Someone on the postgrey list (Matthew, who apparently likes drinking coffee, as that is part of his email address) sent a script that he uses to report on his mail/spam. 

I modified it to work on my systems (and included it below), and here is the output for the last five days:

Rejected by RBL: 21147
Rejected by greylisting: 9917
Rejected by bad sender/receiver information: 959
Tagged as spam: 1457
Real email: 6278

So, ~4000 (50%) are rejected every day simply by being on a known blacklist, ~2000 (25%) are slowed down by greylisting (maybe are retried, maybe aren't), ~200 (2%) due to the spammers faking from or to addresses (or real people mistyping addresses), ~300 (4%) ending up in spam folders, and ~1200 (16%) actually ending up in inboxes.

Taking the inverse of the inbox mail, that means that 84% of email coming into my server is being thrown away one way or another.  I'm glad I have lots of filters to block almost all of it.#!/bin/sh


echo -n "Rejected by RBL: "
zcat $LOGS | zgrep -c ' 554 5.'

echo -n "Rejected by greylisting: "
zcat $LOGS | grep -c ' 450 4.2'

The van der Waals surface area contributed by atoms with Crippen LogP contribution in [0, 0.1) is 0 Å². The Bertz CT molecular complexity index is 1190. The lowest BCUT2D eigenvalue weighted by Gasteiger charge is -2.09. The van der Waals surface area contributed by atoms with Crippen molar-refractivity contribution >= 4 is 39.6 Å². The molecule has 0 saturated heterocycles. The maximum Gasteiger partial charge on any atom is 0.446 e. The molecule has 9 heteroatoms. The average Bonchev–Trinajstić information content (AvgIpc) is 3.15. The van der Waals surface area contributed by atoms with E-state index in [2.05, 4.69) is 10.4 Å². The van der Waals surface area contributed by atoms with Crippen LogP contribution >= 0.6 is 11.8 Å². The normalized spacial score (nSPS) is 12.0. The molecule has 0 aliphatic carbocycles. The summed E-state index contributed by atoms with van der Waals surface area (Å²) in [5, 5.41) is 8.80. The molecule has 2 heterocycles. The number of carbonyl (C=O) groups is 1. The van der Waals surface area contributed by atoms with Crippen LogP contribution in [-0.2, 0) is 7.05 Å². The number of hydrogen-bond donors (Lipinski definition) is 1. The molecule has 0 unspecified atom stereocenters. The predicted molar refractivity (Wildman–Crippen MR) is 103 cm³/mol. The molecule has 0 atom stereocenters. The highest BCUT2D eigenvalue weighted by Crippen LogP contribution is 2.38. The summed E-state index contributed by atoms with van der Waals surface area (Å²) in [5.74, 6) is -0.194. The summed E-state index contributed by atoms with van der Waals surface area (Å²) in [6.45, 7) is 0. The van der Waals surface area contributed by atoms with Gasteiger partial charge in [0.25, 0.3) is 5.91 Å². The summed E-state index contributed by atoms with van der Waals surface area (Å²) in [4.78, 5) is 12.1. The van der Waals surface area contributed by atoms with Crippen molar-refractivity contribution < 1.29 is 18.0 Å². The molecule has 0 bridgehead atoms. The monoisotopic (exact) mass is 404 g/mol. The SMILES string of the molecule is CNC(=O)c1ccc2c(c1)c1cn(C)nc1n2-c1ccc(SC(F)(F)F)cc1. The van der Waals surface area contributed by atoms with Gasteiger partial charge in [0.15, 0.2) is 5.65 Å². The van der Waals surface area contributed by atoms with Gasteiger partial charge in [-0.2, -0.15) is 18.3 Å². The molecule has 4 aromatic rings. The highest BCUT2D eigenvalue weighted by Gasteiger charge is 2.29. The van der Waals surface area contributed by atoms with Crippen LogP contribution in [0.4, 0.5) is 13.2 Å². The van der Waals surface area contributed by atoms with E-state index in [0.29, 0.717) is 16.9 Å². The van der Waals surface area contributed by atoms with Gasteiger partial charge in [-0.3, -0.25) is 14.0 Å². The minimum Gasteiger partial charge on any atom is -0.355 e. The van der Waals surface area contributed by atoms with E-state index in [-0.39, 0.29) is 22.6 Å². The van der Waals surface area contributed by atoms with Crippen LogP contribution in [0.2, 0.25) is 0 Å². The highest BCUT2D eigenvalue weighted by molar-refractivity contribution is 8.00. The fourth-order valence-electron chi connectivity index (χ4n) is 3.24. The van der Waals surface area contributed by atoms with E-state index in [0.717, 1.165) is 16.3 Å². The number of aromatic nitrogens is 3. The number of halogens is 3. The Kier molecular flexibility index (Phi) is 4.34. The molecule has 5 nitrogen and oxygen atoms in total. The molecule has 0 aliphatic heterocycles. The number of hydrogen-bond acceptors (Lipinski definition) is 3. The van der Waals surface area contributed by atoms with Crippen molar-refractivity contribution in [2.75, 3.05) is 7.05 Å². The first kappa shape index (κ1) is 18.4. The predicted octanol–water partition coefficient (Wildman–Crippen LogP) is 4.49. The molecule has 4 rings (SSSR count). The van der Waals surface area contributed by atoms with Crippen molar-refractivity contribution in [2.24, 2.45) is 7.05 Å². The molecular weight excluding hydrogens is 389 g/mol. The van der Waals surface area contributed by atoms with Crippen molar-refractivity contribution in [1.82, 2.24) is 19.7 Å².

echo -n "Rejected by bad sender/receiver information: "
zcat $LOGS | grep -c ' 450 4.1'

echo -n "Tagged as spam: "
zcat $LOGS | grep -c 'result: Y'

echo -n "Real email: "
zcat $LOGS | grep -c 'result: .'

Posted by Jon Daley on December 26, 2007, 3:11 pm | Read 2789 times
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Well I'm beginning to find that mail servers not from big companies get blacklisted for no good reason. So be carefull with that.

Posted by Mike on January 2, 2008, 4:07 pm

What blacklist? I only use the list from spamhaus - and they are quite conservative. spamcop is useful for tagging mail, but not for blocking - and they say that in their instructions. It seems the other blacklists are similar - they aren't good enough for straight blacklisting, but only tagging.

Posted by jondaley on January 6, 2008, 5:20 pm
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